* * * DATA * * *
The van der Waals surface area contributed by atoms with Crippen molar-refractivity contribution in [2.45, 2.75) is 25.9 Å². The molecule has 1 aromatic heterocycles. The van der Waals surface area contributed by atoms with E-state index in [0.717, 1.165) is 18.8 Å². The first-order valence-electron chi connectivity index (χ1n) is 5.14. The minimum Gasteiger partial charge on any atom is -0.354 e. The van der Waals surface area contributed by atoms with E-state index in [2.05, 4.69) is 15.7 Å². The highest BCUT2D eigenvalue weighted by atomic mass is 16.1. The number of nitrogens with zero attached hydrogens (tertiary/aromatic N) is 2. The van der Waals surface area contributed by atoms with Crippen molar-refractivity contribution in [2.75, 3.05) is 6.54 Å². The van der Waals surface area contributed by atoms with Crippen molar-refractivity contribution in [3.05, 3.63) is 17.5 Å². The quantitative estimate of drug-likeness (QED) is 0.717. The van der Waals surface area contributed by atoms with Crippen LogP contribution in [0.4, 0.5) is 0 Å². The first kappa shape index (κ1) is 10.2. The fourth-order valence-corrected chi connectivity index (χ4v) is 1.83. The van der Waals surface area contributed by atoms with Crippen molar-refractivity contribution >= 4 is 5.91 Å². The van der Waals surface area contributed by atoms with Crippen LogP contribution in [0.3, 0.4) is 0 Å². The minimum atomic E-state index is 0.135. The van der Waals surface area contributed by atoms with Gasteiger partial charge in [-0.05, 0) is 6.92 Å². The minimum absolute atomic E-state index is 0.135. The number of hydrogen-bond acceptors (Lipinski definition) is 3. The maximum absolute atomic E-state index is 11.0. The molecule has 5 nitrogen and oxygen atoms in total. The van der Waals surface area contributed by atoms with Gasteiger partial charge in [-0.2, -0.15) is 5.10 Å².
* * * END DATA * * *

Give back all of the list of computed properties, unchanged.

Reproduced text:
The van der Waals surface area contributed by atoms with Crippen molar-refractivity contribution in [2.45, 2.75) is 25.9 Å². The molecule has 1 aromatic heterocycles. The van der Waals surface area contributed by atoms with E-state index in [0.717, 1.165) is 18.8 Å². The first-order valence-electron chi connectivity index (χ1n) is 5.14. The minimum Gasteiger partial charge on any atom is -0.354 e. The van der Waals surface area contributed by atoms with E-state index in [2.05, 4.69) is 15.7 Å². The highest BCUT2D eigenvalue weighted by atomic mass is 16.1. The number of nitrogens with zero attached hydrogens (tertiary/aromatic N) is 2. The van der Waals surface area contributed by atoms with Crippen molar-refractivity contribution in [2.75, 3.05) is 6.54 Å². The van der Waals surface area contributed by atoms with Crippen molar-refractivity contribution in [3.05, 3.63) is 17.5 Å². The quantitative estimate of drug-likeness (QED) is 0.717. The van der Waals surface area contributed by atoms with Crippen LogP contribution in [0.4, 0.5) is 0 Å². The first kappa shape index (κ1) is 10.2. The fourth-order valence-corrected chi connectivity index (χ4v) is 1.83. The van der Waals surface area contributed by atoms with Crippen molar-refractivity contribution >= 4 is 5.91 Å². The van der Waals surface area contributed by atoms with Crippen LogP contribution in [0.3, 0.4) is 0 Å². The minimum atomic E-state index is 0.135. The van der Waals surface area contributed by atoms with Gasteiger partial charge in [-0.05, 0) is 6.92 Å². The minimum absolute atomic E-state index is 0.135. The number of hydrogen-bond acceptors (Lipinski definition) is 3. The maximum absolute atomic E-state index is 11.0. The molecule has 5 nitrogen and oxygen atoms in total. The van der Waals surface area contributed by atoms with Gasteiger partial charge in [-0.2, -0.15) is 5.10 Å².